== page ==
The Poems of Henry Van Dyke eBook

This eBook from the Gutenberg Project consists of approximately 235 pages of information about The Poems of Henry Van Dyke.

  In joy she grew from year to year;
    And sorrow made her sweeter;
  And every comfort, still more kind;
    And every loss, completer. 
  Her children came to love her name,—­
    “Christina,”—­’twas a lip’s caress;
    And when they called, they seemed to bless.

  No more they call, for she is gone
    Too far away to hear them;
  And yet they often breathe her name
    As if she lingered near them;
  They cannot reach her with love’s speech,
    But when they say “Christina” now
    ’Tis like a prayer or like a vow: 

  A vow to keep her life alive
    In deeds of pure affection,
  So that her love shall find in them
    A daily resurrection;
  A constant prayer that they may wear
    Some touch of that supernal light
    With which she blossoms in God’s sight.

THE BARGAIN

  What shall I give for thee,
    Thou Pearl of greatest price? 
  For all the treasures I possess
    Would not suffice.

  I give my store of gold;
    It is but earthly dross: 
  But thou wilt make me rich, beyond
    All fear of loss.

  Mine honours I resign;
    They are but small at best: 
  Thou like a royal star wilt shine
    Upon my breast.

  My worldly joys I give,
    The flowers with which I played;
  Thy beauty, far more heavenly fair,
    Shall never fade.

  Dear Lord, is that enough?
   Nay, not a thousandth part.
  Well, then, I have but one thing more: 
    Take Thou my heart.

TO THE CHILD JESUS

I

THE NATIVITY

  Could every time-worn heart but see Thee once again,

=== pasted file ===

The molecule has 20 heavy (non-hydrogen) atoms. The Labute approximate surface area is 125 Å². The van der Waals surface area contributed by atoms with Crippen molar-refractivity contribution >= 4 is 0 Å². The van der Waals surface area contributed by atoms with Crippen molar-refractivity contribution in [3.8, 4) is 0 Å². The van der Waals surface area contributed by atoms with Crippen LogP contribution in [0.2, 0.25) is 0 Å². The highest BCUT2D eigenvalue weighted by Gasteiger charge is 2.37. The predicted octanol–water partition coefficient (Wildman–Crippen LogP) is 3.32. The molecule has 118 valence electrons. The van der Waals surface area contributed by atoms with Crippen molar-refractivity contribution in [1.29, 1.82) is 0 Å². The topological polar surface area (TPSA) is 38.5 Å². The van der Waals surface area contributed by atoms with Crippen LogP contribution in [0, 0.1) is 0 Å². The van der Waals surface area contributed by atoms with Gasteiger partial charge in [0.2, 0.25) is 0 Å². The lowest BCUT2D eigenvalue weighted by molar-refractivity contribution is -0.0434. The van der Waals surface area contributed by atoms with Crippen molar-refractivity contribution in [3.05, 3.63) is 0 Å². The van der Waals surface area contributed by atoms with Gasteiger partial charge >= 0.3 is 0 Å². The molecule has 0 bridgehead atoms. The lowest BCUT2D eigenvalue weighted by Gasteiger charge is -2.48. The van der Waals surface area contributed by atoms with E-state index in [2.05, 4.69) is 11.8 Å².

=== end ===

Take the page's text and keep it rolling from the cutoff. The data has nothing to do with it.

A happy human child, among the homes of men,
  The age of doubt would pass,—­the vision of Thy face
  Would silently restore the childhood of the race.

II

THE FLIGHT INTO EGYPT

  Thou wayfaring Jesus, a pilgrim and stranger,
    Exiled from heaven by love at thy birth,
  Exiled again from thy rest in the manger,
    A fugitive child ’mid the perils of earth,—­
  Cheer with thy fellowship all who are weary,
    Wandering far from the land that they love;
  Guide every heart that is homeless and dreary,
    Safe to its home in thy presence above.

BITTER-SWEET

    Just to give up, and trust
      All to a Fate unknown,
    Plodding along life’s road in the dust,
      Bounded by walls of stone;
  Never to have a heart at peace;
  Never to see when care will cease;
  Just to be still when sorrows fall—­
  This is the bitterest lesson of all.

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Project Gutenberg
The Poems of Henry Van Dyke from Project Gutenberg. Public domain.
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